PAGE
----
During the Freedom Summer of 1964, hundreds of college students flocked to Mississippi to help register African-American voters. Fifty years later, that event is still inspiring other social movements, some of which also use the name ‘Freedom’. One such group at Emory University is sticking up for undocumented students.
Georgia Congressman John Lewis helped organize the Freedom Summer. He also delivered Emory’s commencement address last spring, where he urged students to support immigration reform.
“It doesn’t make sense that we live in a country, we live in a society where more than 12 million people are living in the shadows, living in fear,” Lewis said. “That is not right. That is not fair, and that is not just. And you must get in the way and find a way to make a way out of no way.”
That resonated with Andy Kim, an Emory senior who has a problem with the school’s financial aid policy. Undocumented students can be admitted to Emory, but they’re classified as foreign-born. That means they have to pay the full tuition price of $44,000 a year.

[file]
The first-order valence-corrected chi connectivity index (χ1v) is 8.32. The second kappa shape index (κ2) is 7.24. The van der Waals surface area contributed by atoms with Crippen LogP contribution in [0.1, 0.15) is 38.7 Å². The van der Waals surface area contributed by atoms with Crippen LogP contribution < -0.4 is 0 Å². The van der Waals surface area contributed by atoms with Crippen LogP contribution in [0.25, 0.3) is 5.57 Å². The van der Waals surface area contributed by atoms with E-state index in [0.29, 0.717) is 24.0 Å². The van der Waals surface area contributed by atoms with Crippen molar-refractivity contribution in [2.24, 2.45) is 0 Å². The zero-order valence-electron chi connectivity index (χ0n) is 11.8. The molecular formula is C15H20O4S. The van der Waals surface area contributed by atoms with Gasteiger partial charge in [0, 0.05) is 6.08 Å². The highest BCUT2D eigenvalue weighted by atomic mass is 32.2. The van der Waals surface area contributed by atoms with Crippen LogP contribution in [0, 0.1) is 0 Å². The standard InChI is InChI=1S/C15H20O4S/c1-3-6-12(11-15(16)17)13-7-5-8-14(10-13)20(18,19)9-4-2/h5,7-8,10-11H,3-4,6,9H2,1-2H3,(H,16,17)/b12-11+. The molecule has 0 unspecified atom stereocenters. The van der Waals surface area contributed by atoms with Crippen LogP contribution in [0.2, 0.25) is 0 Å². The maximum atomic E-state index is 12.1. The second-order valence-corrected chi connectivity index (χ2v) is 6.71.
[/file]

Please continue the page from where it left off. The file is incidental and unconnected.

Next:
“This is a policy that clearly discriminates against a large population of students, college-ready students, in Georgia and across the nation,” Kim says. “So, first and foremost, we absolutely have to change this policy.”
Kim co-founded a group called Freedom at Emory University. It’s made up of students and faculty. Members hope to meet with administrators to talk about changing the policy.
“This initiative is almost a product of my learning at Emory, like taking really phenomenal classes with fantastic professors that have taught me to challenge myself and I guess just face issues head-on,” he says.
Kim says he just wants to help others have the opportunity to do the same. He’d like to see Emory lead on the issue. As a private university, Emory isn’t bound by some state policies, like the one that bars undocumented students from Georgia’s top five public colleges. The policy, passed in 2010, has prompted some high-achieving undocumented students to leave the state for college.
Emory issued the following statement: “Financial aid policies for the highly qualified, undocumented students who gain admission to Emory continue to be a source of discussion for us."